Nearly one fifth the size of the rest of the United States, Alaska is, at the tip of the Seward Peninsula in the northwest, only a few miles from the Russian Far East; the two are separated by the narrow Bering Strait. The Seward Peninsula, chiefly tundra covered, is sparsely inhabited. The Bering Strait widens in the north to the Chukchi Sea, which slices into Alaska with Kotzebue Sound; in the south the strait widens to the Bering Sea, which cuts into Alaska with Norton Sound and Bristol Bay.
Toward the south the state again extends toward Russia in the Alaska Peninsula and the Aleutian Islands, reaching a total of 1,200 mi (1,931 km) toward the Komandorski Islands; together they divide the Bering Sea from the Pacific. The Aleutian Range, which is the spine of the Alaska Peninsula, is continued in the grass-covered, treeless Aleutian Islands; the climate there is unremittingly harsh—foggy, damp, and cold in the winter and subject to violent winds (williwaws). Once traversed by Russian fur traders hunting sea otters, the Aleutians are now chiefly of strategic importance. They contain several active volcanoes.
The southern coast of Alaska is deeply indented by two inlets of the wide Gulf of Alaska, Cook Inlet and Prince William Sound; the Kenai Peninsula between them extends southwest toward Kodiak Island. The narrow Panhandle dips southeast along the coast from the Gulf of Alaska, cutting into British Columbia. It consists of the offshore islands of the Alexander Archipelago and the narrow coast, which rises steeply to the peaks of the Coast Range and the Saint Elias Mts. Winters in the Panhandle are relatively mild, with heavy rainfall and, except on the upper slopes of the mountains, comparatively little snow.
The interior of Alaska, on the other hand, has very cold winters and short, hot summers. In Arctic Alaska, north of the Brooks Range, the temperature in winter reaches - 10°F to - 40°F ( - 23.3°C to - 40°C). The land there is mostly barren, cut by many short rivers and one long one, the Colville. Alaska's major river is the Yukon, which crosses the state from east to west for 1,200 mi (1,931 km), from the Canadian border to the Bering Sea. The northernmost reach of Alaska is Point Barrow.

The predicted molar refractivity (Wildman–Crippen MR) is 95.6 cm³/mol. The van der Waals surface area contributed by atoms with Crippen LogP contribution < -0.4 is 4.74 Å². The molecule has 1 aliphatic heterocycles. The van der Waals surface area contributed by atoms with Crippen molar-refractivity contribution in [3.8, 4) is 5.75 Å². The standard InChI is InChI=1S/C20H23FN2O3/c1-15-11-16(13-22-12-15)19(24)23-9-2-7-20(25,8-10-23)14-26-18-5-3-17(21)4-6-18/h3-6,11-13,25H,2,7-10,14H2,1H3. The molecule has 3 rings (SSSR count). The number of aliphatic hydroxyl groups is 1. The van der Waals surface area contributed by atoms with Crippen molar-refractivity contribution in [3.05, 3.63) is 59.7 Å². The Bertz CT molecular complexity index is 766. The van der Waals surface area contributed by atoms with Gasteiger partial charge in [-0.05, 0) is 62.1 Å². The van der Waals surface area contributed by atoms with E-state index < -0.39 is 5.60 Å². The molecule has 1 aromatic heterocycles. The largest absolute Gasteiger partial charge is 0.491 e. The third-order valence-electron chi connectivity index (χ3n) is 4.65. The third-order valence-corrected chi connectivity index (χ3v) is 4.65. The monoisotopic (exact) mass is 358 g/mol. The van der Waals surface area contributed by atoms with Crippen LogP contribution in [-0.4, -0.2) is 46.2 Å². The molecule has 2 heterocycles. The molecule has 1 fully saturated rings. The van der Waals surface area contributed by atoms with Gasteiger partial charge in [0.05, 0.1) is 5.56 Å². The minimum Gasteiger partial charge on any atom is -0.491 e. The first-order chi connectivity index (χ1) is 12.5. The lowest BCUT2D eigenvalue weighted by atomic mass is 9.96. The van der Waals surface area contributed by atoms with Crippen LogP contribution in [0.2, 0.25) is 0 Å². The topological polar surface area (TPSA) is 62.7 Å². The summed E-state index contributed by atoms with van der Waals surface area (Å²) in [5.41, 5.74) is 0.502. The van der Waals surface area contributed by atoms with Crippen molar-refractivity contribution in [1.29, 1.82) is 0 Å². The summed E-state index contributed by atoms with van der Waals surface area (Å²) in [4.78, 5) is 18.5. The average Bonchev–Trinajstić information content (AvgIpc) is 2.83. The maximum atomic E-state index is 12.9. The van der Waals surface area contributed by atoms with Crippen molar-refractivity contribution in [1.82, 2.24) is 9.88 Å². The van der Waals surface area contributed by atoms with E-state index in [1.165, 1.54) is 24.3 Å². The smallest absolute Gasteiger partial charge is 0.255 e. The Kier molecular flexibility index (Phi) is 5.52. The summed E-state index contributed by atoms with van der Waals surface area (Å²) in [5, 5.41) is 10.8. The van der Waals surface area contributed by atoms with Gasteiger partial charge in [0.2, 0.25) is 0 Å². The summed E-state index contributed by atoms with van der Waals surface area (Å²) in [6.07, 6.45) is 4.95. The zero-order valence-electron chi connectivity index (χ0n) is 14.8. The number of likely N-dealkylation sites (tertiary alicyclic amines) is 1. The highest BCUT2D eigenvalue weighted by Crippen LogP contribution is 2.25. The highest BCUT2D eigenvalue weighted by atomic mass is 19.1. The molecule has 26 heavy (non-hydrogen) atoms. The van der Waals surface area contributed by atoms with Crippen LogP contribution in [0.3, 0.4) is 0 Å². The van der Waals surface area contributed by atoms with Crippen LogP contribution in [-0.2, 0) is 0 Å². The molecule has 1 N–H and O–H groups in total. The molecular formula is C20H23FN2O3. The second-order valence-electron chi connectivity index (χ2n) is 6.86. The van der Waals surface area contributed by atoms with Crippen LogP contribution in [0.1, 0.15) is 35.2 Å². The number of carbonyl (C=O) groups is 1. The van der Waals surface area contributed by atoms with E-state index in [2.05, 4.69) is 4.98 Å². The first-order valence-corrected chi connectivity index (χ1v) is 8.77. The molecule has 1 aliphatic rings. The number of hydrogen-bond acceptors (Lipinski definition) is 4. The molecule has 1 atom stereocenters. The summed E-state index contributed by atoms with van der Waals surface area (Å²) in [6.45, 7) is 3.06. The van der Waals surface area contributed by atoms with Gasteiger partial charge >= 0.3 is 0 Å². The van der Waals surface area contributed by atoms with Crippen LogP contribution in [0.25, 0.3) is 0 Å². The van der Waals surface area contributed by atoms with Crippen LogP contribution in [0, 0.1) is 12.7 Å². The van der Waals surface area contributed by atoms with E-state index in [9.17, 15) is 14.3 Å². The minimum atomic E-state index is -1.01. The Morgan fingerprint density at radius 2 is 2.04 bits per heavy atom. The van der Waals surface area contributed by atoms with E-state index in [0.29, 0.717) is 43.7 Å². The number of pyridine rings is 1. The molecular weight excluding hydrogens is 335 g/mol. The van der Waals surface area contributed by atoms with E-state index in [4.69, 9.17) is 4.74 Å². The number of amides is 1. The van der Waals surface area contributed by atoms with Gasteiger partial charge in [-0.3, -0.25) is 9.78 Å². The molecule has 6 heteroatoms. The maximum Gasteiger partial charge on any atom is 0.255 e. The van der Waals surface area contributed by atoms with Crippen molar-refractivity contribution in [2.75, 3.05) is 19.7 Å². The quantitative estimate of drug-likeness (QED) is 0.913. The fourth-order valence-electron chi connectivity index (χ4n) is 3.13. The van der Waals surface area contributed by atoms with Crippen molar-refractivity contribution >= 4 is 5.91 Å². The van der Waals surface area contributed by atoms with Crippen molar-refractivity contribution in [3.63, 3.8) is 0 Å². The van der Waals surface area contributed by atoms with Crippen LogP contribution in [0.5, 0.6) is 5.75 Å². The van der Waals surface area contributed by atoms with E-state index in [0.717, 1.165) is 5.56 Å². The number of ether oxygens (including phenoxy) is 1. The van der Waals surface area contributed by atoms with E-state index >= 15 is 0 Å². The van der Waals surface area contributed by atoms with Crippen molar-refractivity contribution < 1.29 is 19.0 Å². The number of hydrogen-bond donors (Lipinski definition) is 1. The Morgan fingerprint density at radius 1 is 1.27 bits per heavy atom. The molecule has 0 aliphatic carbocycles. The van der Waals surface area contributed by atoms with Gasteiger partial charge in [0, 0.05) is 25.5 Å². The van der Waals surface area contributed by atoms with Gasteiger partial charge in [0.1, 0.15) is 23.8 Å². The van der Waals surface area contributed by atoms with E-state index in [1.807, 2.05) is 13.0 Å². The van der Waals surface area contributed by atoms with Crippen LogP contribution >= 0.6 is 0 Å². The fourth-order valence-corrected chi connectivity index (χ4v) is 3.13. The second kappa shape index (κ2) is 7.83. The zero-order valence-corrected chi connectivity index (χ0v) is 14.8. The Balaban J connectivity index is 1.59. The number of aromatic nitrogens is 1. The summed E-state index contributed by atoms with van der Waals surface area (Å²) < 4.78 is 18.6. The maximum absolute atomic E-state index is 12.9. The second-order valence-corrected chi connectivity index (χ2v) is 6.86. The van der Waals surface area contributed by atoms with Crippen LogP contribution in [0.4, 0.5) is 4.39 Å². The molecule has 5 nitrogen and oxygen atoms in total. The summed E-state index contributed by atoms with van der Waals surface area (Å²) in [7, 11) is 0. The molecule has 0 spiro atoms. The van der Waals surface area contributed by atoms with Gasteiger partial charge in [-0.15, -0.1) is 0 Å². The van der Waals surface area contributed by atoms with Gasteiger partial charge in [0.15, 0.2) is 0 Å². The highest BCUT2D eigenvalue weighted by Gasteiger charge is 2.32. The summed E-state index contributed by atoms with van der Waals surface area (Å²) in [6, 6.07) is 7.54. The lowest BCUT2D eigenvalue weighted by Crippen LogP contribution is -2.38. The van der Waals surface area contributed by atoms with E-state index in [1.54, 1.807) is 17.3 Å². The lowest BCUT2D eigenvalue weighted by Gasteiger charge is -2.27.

Alaska's climate and terrain (rough coast and high mountain ranges) divide it into relatively isolated regions, and transportation relies heavily on costly airlines. The Panhandle is the most populous region; Juneau, the state's capital and third largest city, is there. The Panhandle's connection with Seattle is by ships, which ply the Inside Passage between the coast and the offshore islands. In S central Alaska, Anchorage, the state's largest city, is the center for the Alaskan RR and for airways; it is also connected with the Alaska Highway. On the Seward Peninsula and Norton Sound, Nome, founded when gold was discovered (1898) in the sands of local beaches, is now a small, isolated settlement. Southern ports including Seward, Anchorage, and Valdez are linked by highway with Fairbanks, the state's second largest (and largest interior) city. Cordova and Kodiak depend upon the ocean lanes. On the North Slope, the entire Arctic coast is icebound most of the year, and the ground remains permanently frozen.
The state abounds in natural wonders. In the Panhandle, the scenic beauty of the mountains and the rugged fjord-indented coast are augmented by such attractions as the Malaspina glacier and the acres of blue ice in Glacier Bay National Park and Preserve. In the Alaska Range of S central Alaska stands the highest point in North America, Mt. McKinley (Denali) in Denali National Park and Preserve. The Alaska Peninsula and the Aleutian Islands have numerous volcanoes; Katmai National Park and Preserve contains the Valley of Ten Thousand Smokes, scene of a volcanic eruption in 1912.
The Columbia Electronic Encyclopedia, 6th ed. Copyright © 2012, Columbia University Press. All rights reserved.